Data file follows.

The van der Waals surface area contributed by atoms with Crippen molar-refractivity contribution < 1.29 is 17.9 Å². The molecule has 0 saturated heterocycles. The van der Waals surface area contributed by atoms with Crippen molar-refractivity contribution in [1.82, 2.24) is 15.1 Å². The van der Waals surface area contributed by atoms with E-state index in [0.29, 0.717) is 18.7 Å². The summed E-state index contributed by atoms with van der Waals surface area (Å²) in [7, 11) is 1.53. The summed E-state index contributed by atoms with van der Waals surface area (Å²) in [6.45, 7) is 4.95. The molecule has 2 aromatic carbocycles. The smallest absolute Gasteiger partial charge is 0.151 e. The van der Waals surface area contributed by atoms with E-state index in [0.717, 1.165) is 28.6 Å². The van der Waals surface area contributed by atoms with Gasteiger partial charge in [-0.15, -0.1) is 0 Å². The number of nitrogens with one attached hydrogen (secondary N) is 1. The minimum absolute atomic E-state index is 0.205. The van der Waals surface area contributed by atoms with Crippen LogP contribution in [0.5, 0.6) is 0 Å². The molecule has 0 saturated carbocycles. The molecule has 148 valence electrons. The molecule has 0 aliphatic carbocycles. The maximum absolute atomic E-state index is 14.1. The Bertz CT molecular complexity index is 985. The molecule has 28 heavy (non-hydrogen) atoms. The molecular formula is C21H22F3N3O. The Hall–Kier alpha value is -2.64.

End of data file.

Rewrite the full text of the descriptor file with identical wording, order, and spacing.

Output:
The van der Waals surface area contributed by atoms with Crippen molar-refractivity contribution < 1.29 is 17.9 Å². The molecule has 0 saturated heterocycles. The van der Waals surface area contributed by atoms with Crippen molar-refractivity contribution in [1.82, 2.24) is 15.1 Å². The van der Waals surface area contributed by atoms with E-state index in [0.29, 0.717) is 18.7 Å². The summed E-state index contributed by atoms with van der Waals surface area (Å²) in [7, 11) is 1.53. The summed E-state index contributed by atoms with van der Waals surface area (Å²) in [6.45, 7) is 4.95. The molecule has 2 aromatic carbocycles. The smallest absolute Gasteiger partial charge is 0.151 e. The van der Waals surface area contributed by atoms with E-state index in [0.717, 1.165) is 28.6 Å². The van der Waals surface area contributed by atoms with Gasteiger partial charge in [-0.15, -0.1) is 0 Å². The number of nitrogens with one attached hydrogen (secondary N) is 1. The minimum absolute atomic E-state index is 0.205. The van der Waals surface area contributed by atoms with Crippen LogP contribution in [0.5, 0.6) is 0 Å². The molecule has 0 saturated carbocycles. The molecule has 148 valence electrons. The molecule has 0 aliphatic carbocycles. The maximum absolute atomic E-state index is 14.1. The Bertz CT molecular complexity index is 985. The molecule has 28 heavy (non-hydrogen) atoms. The molecular formula is C21H22F3N3O. The Hall–Kier alpha value is -2.64.